Guest post by Joni Gallo
We asked Joni to share her knowledge and understanding of cats with the Feline Leukemia Virus with us. Joni is a lifelong cat lover who has had several FeLV cats in recent years, without planning to. She has learned about the condition and about living with and caring for cats who carry the virus. Despite well-meaning recommendations and advice encouraging her to euthanize her cats upon diagnosis, Joni chose to let them live and give them the love and care they deserved. She has a mission now, to encourage others to give FeLV kitties a chance at life and happiness.
As I hung up the phone, I began to cry. The vet had just told me that the new kitten I’d brought home had tested positive for the feline leukemia virus. She told me I shouldn’t keep him. I had five other cats. I was torn. Little 3 month old Sienna had been found in an abandoned house with his mother and had nowhere else to go. He would have been “euthanized” at a kill shelter. He would have been spared at a no-kill shelter but would most likely never get adopted. I couldn’t give him to anyone. No one would want him.
Fortunately, as it turned out, I did keep Sienna because I found out a month later, that he was not the only cat I had that carried the feline leukemia virus.
What is the Feline Leukemia virus and why is it so feared? FeLV is a retrovirus that only infects cats. The virus spreads by inserting copies of its own genetic material into the host cat’s cells. The cells are then transformed into cancer cells or cells which do not function the way that they should. (greenbriervet.com)
FeLV is passed along from cat to cat through bodily fluids and requires repeat exposure such as that which occurs in cats sharing a household or living together in the same room at a shelter. Mutual grooming, sneezing, the sharing of dishes and litter pans can all spread the virus. FeLV is sometimes confused with FIV, which is more like human HIV. With FIV, white blood cells called T helper cells are destroyed, leading to a depression of the cat’s immune system. FIV is mostly spread through bite wounds and so is more common in unneutered males. (winnfelinehealth.org)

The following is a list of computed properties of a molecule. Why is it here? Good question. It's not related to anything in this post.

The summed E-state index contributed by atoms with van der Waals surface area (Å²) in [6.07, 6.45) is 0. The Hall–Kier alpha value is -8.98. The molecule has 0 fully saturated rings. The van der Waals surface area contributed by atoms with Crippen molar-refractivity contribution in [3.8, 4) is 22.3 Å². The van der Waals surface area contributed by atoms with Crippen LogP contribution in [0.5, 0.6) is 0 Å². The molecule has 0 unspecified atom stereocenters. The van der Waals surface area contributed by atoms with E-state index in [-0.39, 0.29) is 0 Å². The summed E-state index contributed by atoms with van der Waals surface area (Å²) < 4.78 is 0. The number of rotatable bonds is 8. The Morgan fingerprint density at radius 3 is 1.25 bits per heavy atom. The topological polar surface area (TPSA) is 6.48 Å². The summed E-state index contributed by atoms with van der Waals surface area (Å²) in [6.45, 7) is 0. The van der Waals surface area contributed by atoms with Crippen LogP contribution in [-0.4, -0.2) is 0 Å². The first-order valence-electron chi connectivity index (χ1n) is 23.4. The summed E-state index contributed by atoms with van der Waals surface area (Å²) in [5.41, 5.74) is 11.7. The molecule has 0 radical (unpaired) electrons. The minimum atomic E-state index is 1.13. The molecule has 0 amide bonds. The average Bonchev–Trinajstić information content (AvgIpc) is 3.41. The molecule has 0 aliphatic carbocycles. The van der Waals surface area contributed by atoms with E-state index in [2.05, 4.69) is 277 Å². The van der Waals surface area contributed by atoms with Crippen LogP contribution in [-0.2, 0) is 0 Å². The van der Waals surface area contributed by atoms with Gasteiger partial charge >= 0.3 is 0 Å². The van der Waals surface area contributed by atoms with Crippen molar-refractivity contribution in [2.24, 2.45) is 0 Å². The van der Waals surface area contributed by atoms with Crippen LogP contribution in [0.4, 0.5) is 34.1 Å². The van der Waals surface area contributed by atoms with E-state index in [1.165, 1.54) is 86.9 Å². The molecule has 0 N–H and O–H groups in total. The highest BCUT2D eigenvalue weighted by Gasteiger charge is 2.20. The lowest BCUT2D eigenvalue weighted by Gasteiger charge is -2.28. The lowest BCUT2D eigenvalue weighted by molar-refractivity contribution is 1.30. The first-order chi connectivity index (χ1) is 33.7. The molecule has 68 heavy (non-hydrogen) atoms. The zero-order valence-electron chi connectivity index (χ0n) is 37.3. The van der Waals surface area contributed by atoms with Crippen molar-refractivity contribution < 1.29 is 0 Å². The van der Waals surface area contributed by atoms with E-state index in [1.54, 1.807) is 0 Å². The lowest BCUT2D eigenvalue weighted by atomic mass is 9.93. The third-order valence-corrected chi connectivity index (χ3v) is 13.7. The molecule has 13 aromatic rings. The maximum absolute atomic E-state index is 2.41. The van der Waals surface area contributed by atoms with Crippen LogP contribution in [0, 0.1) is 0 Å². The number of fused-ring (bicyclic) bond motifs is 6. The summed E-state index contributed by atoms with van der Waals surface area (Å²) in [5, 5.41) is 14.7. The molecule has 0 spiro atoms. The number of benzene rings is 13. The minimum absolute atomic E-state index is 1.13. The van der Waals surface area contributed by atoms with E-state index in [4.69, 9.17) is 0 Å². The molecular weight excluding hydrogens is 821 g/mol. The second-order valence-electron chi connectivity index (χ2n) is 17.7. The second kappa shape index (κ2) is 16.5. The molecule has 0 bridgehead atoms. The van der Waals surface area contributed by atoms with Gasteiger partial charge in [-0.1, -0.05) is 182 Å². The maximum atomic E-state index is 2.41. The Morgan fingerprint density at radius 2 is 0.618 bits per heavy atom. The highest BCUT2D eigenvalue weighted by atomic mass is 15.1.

When a cat tests positive for feline leukemia and has been exposed to other cats, all the cats should be tested immediately. I made the mistake of only having one other cat tested, Colt, the one that had spent the most time with Sienna. When his test turned up negative, I stopped there. A little over a month later, it was discovered that my two girls, Dharma and Karma, both carried the virus.
Retests are important with FeLV. The test that is performed at the vet’s office is called the ELISA test. This test checks for the presence of a protein component of the virus as it circulates in the bloodstream. (vet.cornell.edu) Since it is possible for the cat to produce an immune response that sheds the virus, another ELISA test should be done a few weeks later. There is also a second test called the IFA test which is sent out to a diagnostic laboratory. This test can be used to confirm the cat’s FeLV status.
40% of the cats exposed to FeLV will successfully shed the virus from their systems. (greenbriervet.com) This occurrence is more common with an adult cat, then it is for a kitten. If the virus is not shed, there are two other outcomes. 30% of the time, the cat will become persistently infected. In this case, both the ELISA test and IFA test will be positive for feline leukemia and remain positive for the cat’s whole life. Cats that are infected will typically remain healthy two to three years after exposure and then eventually succumb to a FeLV-related disease such as lymphoma, leukemia, or an untreatable infection. 15% of FeLV+ cats do, however, make it past the four year mark.
In the second outcome, 30% of cats exposed to FeLV will become latent carriers of the virus. When the virus moves into the cat’s bone marrow, it becomes undetectable in tests. At a later date, the cat will either shed the virus or become persistently infected. (greenbriervet.com) This last scenario is how a cat that was previously negative can become positive even without new exposure to the virus. Most likely, my cats, Dharma and Karma, were latent carriers. Sienna, being so tiny, was unlikely to spread the virus to adult cats and although there is a small chance that Dharma and Karma passed the virus to Sienna, it’s more likely he got the virus from his mother. (Sienna’s mother was taken into another home and had not been tested the last I heard.)